In 2017, Solange staged an intimate and somewhat unprecedented performance at New York City’s Guggenheim Museum. Mixing theater and movement with live reinterpretations of songs from her Grammy-winning album A Seat at the Table, the event featured 30-odd performers, including a horn section and dancers, tracing the building’s iconic spiraled balconies. No phones. All-white dress code. It was ambitious, to say the least. But the event also crystallized something her fans already knew: More than just a musician, Solange—like Kanye West or her sister, Beyoncé—represents an expansion of the roles black artists can play and the spaces they can inhabit, a tearing down of boundaries that might have, until fairly recently, kept performers like her out.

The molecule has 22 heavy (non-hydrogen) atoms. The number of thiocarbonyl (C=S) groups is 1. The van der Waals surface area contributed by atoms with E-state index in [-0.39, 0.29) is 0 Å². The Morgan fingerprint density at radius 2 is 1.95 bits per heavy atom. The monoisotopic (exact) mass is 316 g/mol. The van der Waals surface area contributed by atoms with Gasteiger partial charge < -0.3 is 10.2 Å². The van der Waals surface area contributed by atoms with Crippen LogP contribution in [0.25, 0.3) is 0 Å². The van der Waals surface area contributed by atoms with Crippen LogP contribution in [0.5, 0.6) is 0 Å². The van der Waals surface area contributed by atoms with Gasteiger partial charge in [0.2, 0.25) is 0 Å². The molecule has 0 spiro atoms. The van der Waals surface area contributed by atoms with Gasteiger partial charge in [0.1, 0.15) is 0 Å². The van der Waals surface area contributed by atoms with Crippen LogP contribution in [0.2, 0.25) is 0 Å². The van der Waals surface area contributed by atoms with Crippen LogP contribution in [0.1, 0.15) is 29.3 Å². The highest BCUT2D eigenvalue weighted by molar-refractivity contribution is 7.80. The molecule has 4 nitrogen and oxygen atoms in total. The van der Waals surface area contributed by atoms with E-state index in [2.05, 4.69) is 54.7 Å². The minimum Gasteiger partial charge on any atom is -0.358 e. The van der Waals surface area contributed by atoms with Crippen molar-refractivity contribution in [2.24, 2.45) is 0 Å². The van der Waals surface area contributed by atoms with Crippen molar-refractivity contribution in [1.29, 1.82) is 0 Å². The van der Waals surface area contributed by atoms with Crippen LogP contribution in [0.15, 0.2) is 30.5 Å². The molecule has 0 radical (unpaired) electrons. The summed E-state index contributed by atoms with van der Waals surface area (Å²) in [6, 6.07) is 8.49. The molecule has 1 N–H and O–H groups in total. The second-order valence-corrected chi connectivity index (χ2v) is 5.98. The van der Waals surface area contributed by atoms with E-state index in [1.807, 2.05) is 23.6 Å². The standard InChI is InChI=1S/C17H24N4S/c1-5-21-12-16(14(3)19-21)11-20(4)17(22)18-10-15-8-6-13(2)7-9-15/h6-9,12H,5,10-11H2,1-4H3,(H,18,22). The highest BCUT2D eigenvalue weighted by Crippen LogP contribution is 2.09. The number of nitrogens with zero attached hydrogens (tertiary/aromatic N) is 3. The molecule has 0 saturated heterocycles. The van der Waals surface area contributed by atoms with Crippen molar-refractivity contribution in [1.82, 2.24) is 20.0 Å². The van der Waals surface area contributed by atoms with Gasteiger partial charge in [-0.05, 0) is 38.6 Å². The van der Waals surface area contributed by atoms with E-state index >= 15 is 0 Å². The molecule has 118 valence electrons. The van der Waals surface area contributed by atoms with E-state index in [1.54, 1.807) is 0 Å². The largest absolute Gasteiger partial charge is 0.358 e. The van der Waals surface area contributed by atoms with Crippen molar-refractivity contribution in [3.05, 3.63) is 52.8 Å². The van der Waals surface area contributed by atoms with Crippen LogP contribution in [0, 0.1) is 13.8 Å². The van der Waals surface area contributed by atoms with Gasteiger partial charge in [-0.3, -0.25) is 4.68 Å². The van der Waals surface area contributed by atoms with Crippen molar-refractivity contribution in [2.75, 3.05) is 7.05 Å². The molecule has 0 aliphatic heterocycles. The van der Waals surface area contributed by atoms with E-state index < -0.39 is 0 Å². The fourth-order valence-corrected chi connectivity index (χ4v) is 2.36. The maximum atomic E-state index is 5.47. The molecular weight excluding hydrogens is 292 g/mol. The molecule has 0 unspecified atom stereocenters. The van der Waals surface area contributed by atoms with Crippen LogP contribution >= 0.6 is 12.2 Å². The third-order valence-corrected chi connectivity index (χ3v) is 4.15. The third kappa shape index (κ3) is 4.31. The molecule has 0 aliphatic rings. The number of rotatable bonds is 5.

Born in 1986 and raised in Houston, Solange started her career in her mid-teens, performing occasionally with her sister’s group, Destiny’s Child (which her father, Mathew Knowles, managed), before making her solo debut with 2002’s Solo Star. After a string of auxiliary projects (including writing work on Beyoncé’s 2006 LP B’Day), she returned with 2008’s Sol-Angel and the Hadley St. Dreams, an album that braided Motown-style songwriting with electronic production, bridging retro and contemporary, mainstream and alternative, R&B and indie-rock sensibilities.
But it was 2016’s A Seat at the Table that put her into rare air. Expansive, subtle, mellow but defiant, the album became something of an instant classic, a bellwether (alongside work by artists such as Frank Ocean) of R&B as art music, sketching the plight of modern black women in ways that felt both universal and strikingly personal. Her 2019 LP When I Get Home was equally personal, and played like a richly layered love letter to her Houston upbringing. It was accompanied by an experimental (but ambitious) short film, co-directed by visionary filmmaker Terence Nance, that nodded to motifs from her Guggenheim performance.